Head of CRO
Conversion rate optimisation (CRO) increases the number of browsers that turn into buyers. Marketing Sherpa advised 74% of CRO plans lead to increased leads and sales. By analysing data, you can identify where the top drop-off points are and why this is happening. Once you have both quantitative and qualitative insight, you can write a data supported test hypothesis and launch your experiment to determine if the proposed changes have affected the overall evaluation criteria (OEC).
Whilst increasing conversion rates, CRO creates a virtuous circle of benefits that improves all channels. Making better use of current spend by ensuring more conversions, the optimisation process increases ROI without increasing advertising spend.
Designed to maximise the value of visitors, CRO focuses on the customer journey in each of your channels, driving more conversions whilst improving the whole experience of your brand or service. Combining the likes of web analytics, user experience/interface (UX/UI) design and persuasion psychology with usability testing, CRO optimises performance across all channels.
Baymard’s recent study revealed up to 94% of top-grossing sites are incompliant with the four core accessibility requirements on images, links, form fields and keyboard navigation. This means that despite the best efforts of many, there is still plenty of room for companies to improve their user experience for visitors reaching their website.
Gaining insight into why drop off points occur is key to informing your CRO strategy. Do they differ by device or source? Is this different with new and returning customers? Build a library of audience behaviours that can be used to inform your strategy.
User objections gathered from key drop off pages will help identify why visitors did not convert and help you understand the customer perspective. This can be achieved through using feedback polls for collecting insight from diverse types of visitors. Data from converted customers can then be used to help inform how your brand positions itself to reach more similar visitors.
For example, polls from an accommodation client exposed difficulties around visitors understanding what exactly was included with the room, appearance, and availability. Recognising the opportunity for improving the ease of access and articulation of room benefits and appearance, we ran an experiment, which led to a 10% uplift in visitors moving from the product list page to the product details page.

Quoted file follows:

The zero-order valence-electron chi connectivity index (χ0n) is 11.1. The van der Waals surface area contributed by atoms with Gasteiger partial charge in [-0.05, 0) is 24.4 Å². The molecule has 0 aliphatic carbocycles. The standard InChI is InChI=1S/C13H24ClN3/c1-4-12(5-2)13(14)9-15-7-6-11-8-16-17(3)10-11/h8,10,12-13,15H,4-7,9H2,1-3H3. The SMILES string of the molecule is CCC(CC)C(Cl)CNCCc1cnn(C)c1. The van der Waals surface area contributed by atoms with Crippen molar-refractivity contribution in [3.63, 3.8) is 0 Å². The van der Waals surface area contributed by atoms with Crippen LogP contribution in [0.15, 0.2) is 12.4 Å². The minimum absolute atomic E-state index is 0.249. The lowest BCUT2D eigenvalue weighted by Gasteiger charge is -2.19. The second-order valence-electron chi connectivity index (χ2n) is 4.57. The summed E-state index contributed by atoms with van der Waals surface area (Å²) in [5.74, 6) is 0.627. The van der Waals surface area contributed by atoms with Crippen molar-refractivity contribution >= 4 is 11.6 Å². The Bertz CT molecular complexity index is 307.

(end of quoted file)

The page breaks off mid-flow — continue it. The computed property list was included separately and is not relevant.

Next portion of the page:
All data received from users is an opportunity to gain perspective, optimise your site’s experience and boost cross-channel performance.
This case study is a useful example to illustrate the effects of CRO for an award-winning travel company. Conversion research identified drop-off points and areas of the website that would drive the most value in the shortest timescale.
Following A/B testing and working together with the Technical SEO team, the client saw a 28% improvement in overall conversion rate and 8.5% in leads. The annualised result of this had a significant impact on the company.
Qualitative and quantitative conversion research is the key to identifying what and where to experiment. Asking questions about the experience of your site allows you to tailor the user experience around the traffic source.
Breakdown the behaviours on each channel to allow you to start the process of ideation and prioritise the opportunities for improvement. For example, customers from direct traffic are much more likely to be aware of your brand. Recognising this creates space for a more personalised experience, understanding that the traffic will potentially benefit from less brand identification messaging and more from an intuitive presentation of relevant products.
Whereas non-brand paid traffic is more likely to benefit from brand explanation, building trust and persuasive tactics to guide them to the point of conversion. A rigorous programme of experimentation is the only way a company can discover the right combination of changes required to drive online growth.
CRO should not be limited to only focus on online performance. Offline performance is now growing in opportunity as companies adopt measurement strategies and a test and learn methodology.
Would in-store presence compliment your brand? Should you offer same day delivery? How can customer experience grow from satisfactory, to an enjoyable experience? Without experimenting and drawing data from your audience, it is impossible to know how to scale to a higher level.
Short term trials, tests and tweaks are vital to nurturing your brand’s performance. For example, the immense growth of Amazon’s leading marketplace is steeped in experiments, from testing different page layouts to the current Prime Air drone experiments. A constant test and learn approach is driving innovation that is revolutionising Amazon’s service. As its founder, Jeff Bezos, stated: “If you double the number of experiments per year, you’re going to double your inventiveness”.
Implementing an internal culture of experimentation speeds up the process of discovering what works best. While many manufacturers have adopted a test and learn approach, many consumer companies have been slow to adopt to this approach, ultimately delaying their own growth.
Read more about conversion rate optimisation’s potential in our ten ways to improve your CRO blog.
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